Intel engineers have been working on a project which aims to connect your computer to Twitter, but not in the way you might expect.

Described by Intel engineer Ylian Saint-Hilaire as "this crazy idea of hooking up your home or small office computers to Twitter," the project - the work of Saint-Hilaire and an un-named co-worker - looks to "eventually allow your computer to complain on Twitter if something goes wrong."

Saint-Hilaire admits that the project means that "there is a possibility that your family and friends will see that your computer has not booted properly this morning," but claims that the "crazy" project has a useful purpose at heart.

The technology behind the project is built from an experiment Saint-Hilaire is working on called MeshCentral, which uses peer-to-peer monitoring agents to monitor the health and status of machines on a network, collating the information into a central website and allowing the user to both view the status and interact with each machine in the monitoring mesh.

By connecting the monitoring system to Twitter, Saint-Hilaire has created something extra: a way for the mesh to actively alert the user when something has released the magic smoke or otherwise gone awry. Reassuring users that "this feature will only be activated if the user wants it activated, and by default it's off," Saint-Hilaire admits that in its current incarnation the system is deliberately vague - "[sending] updates about its state in a very generic way, indicating if its found or lost contact with computers and what else is going on, [while keeping] the information vague because the specific computer names are private."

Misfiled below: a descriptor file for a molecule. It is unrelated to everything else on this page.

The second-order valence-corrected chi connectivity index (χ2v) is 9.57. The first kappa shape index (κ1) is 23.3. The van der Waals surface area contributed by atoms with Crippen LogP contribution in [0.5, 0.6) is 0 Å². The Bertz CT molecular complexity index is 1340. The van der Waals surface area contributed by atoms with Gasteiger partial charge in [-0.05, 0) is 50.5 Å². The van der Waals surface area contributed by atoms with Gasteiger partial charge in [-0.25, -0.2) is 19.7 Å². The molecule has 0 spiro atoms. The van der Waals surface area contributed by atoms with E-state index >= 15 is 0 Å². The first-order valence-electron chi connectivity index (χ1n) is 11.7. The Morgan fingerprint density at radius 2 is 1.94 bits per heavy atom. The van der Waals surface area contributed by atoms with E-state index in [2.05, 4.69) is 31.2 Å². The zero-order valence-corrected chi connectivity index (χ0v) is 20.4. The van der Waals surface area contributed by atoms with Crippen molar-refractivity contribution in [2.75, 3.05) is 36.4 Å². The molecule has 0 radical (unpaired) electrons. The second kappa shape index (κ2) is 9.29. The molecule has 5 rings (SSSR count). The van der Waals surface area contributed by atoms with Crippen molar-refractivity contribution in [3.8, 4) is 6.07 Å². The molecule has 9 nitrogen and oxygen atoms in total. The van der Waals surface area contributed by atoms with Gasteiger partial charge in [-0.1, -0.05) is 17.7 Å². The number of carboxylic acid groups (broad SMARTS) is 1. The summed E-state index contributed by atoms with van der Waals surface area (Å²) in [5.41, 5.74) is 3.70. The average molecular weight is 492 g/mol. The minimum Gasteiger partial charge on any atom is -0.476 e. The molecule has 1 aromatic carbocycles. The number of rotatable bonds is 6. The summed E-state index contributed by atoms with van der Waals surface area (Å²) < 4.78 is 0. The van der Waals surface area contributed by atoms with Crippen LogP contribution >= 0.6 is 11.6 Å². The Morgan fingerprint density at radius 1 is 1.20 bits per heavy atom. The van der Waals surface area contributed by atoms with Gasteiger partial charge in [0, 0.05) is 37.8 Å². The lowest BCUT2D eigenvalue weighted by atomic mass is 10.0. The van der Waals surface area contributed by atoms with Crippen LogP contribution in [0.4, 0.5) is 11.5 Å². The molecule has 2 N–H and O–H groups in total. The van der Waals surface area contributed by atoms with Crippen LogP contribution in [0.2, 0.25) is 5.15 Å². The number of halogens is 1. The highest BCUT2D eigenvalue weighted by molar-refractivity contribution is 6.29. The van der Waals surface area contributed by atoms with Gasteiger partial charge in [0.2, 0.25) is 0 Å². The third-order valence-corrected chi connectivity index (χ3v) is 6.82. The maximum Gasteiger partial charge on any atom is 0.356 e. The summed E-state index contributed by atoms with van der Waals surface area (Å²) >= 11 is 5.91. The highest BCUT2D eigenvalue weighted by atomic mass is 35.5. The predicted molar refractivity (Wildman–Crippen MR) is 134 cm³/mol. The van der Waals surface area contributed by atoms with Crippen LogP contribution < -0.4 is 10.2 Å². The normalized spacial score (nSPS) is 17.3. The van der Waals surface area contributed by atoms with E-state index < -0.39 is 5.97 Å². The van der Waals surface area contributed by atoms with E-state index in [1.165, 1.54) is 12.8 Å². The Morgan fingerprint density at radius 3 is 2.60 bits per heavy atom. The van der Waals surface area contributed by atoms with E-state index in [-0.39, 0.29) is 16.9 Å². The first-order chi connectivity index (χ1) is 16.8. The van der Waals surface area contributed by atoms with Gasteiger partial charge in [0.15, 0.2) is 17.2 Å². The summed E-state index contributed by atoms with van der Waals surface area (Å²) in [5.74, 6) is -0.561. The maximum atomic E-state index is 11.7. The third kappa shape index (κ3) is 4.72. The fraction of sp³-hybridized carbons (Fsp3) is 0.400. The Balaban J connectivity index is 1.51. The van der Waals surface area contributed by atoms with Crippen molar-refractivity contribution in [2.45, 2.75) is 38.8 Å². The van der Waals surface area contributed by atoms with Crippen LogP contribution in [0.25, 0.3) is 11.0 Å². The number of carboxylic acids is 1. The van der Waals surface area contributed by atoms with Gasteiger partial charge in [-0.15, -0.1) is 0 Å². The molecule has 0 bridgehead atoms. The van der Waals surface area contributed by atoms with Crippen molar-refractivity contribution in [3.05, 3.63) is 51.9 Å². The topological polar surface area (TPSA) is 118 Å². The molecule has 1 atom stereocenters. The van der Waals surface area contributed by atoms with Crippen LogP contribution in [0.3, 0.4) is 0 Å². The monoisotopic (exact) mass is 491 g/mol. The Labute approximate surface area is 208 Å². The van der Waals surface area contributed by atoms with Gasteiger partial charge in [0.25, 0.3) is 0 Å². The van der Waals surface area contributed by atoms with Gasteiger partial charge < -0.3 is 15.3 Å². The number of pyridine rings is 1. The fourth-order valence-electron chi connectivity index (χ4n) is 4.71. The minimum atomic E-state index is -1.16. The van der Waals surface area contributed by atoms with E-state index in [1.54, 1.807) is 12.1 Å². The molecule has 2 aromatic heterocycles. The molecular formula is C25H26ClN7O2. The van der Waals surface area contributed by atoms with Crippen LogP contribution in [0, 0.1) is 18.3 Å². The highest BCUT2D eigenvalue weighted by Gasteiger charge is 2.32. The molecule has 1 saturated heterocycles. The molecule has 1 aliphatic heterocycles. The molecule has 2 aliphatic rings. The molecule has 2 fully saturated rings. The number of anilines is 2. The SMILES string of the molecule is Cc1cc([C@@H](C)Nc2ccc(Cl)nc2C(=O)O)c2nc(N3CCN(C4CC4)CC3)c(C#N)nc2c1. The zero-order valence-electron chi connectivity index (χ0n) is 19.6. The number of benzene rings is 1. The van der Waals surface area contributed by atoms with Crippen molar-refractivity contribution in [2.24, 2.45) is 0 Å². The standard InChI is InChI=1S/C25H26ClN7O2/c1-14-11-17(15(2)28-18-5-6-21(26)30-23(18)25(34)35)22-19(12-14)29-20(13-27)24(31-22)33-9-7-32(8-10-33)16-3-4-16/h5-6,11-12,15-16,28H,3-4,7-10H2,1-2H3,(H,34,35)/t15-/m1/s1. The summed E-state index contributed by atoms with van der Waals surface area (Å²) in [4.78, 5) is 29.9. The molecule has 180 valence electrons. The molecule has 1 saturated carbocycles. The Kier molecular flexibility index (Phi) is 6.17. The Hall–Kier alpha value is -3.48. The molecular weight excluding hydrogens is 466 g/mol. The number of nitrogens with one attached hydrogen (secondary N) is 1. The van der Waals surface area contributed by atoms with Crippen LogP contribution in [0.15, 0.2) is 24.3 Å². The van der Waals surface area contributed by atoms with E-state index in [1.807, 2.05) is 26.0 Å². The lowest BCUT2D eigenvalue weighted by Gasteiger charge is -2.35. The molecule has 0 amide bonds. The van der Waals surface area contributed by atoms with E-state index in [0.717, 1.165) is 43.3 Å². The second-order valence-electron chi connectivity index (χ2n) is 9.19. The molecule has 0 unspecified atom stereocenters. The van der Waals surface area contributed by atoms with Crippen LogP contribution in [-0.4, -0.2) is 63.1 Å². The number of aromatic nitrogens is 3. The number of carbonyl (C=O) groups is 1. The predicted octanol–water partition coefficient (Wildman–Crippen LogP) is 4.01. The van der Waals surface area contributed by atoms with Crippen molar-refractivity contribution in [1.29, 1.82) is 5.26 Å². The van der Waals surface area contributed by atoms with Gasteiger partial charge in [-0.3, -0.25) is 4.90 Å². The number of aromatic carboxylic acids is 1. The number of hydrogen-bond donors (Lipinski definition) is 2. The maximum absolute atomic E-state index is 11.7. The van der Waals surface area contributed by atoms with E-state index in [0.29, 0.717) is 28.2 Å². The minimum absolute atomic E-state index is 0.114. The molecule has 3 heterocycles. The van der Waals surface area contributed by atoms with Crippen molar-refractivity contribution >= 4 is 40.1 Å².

To demonstrate the technology, the engineers have hooked up their test MeshCentral site - available here - to a Twitter account - available here. It might not be the most interesting account to follow - at least, if you're not responsible for the machines that make up the mesh - but it's an indication of the sort of monitoring technology that could be coming from Intel in the near future.

Do you think that Twitter could finally have found an actual use, or is the system created by Saint-Hilaire et al. simply a Web 2.0 version of e-mail alerts and SNMP traps? Share your thoughts over in the forums.

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